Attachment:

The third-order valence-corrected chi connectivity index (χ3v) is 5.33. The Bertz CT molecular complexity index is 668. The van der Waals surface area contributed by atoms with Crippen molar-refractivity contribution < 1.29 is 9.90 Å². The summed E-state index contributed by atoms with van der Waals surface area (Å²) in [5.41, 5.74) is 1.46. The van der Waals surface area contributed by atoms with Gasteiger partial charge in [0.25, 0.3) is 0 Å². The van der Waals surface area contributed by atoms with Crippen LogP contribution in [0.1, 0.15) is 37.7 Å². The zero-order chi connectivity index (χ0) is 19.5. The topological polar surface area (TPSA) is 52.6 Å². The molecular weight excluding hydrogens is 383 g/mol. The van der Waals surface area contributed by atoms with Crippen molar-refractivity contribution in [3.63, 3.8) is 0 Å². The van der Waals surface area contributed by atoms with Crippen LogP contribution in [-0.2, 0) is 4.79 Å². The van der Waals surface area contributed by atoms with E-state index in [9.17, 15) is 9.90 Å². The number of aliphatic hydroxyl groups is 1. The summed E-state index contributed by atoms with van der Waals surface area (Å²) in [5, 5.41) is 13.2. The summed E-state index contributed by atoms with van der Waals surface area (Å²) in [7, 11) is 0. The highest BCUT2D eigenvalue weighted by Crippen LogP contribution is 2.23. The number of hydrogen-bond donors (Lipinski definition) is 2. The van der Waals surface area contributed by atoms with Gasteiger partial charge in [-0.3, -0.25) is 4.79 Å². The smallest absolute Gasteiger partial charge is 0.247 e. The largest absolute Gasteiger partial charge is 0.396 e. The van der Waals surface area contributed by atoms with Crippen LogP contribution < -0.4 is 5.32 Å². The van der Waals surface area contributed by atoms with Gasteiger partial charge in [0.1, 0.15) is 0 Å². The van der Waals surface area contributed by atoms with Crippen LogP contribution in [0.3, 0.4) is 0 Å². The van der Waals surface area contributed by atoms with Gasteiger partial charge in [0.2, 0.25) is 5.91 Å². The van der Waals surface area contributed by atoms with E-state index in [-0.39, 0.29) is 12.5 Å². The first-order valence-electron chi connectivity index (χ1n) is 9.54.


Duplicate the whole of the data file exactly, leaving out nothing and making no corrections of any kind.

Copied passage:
The third-order valence-corrected chi connectivity index (χ3v) is 5.33. The Bertz CT molecular complexity index is 668. The van der Waals surface area contributed by atoms with Crippen molar-refractivity contribution < 1.29 is 9.90 Å². The summed E-state index contributed by atoms with van der Waals surface area (Å²) in [5.41, 5.74) is 1.46. The van der Waals surface area contributed by atoms with Gasteiger partial charge in [0.25, 0.3) is 0 Å². The van der Waals surface area contributed by atoms with Crippen LogP contribution in [0.1, 0.15) is 37.7 Å². The zero-order chi connectivity index (χ0) is 19.5. The topological polar surface area (TPSA) is 52.6 Å². The molecular weight excluding hydrogens is 383 g/mol. The van der Waals surface area contributed by atoms with Crippen molar-refractivity contribution in [3.63, 3.8) is 0 Å². The van der Waals surface area contributed by atoms with Crippen LogP contribution in [-0.2, 0) is 4.79 Å². The van der Waals surface area contributed by atoms with E-state index in [9.17, 15) is 9.90 Å². The number of aliphatic hydroxyl groups is 1. The summed E-state index contributed by atoms with van der Waals surface area (Å²) in [5, 5.41) is 13.2. The summed E-state index contributed by atoms with van der Waals surface area (Å²) in [7, 11) is 0. The highest BCUT2D eigenvalue weighted by Crippen LogP contribution is 2.23. The number of hydrogen-bond donors (Lipinski definition) is 2. The van der Waals surface area contributed by atoms with Gasteiger partial charge in [-0.3, -0.25) is 4.79 Å². The smallest absolute Gasteiger partial charge is 0.247 e. The largest absolute Gasteiger partial charge is 0.396 e. The van der Waals surface area contributed by atoms with Crippen LogP contribution < -0.4 is 5.32 Å². The van der Waals surface area contributed by atoms with Gasteiger partial charge in [0.1, 0.15) is 0 Å². The van der Waals surface area contributed by atoms with Crippen LogP contribution in [0.3, 0.4) is 0 Å². The van der Waals surface area contributed by atoms with Gasteiger partial charge in [0.2, 0.25) is 5.91 Å². The van der Waals surface area contributed by atoms with E-state index in [-0.39, 0.29) is 12.5 Å². The first-order valence-electron chi connectivity index (χ1n) is 9.54.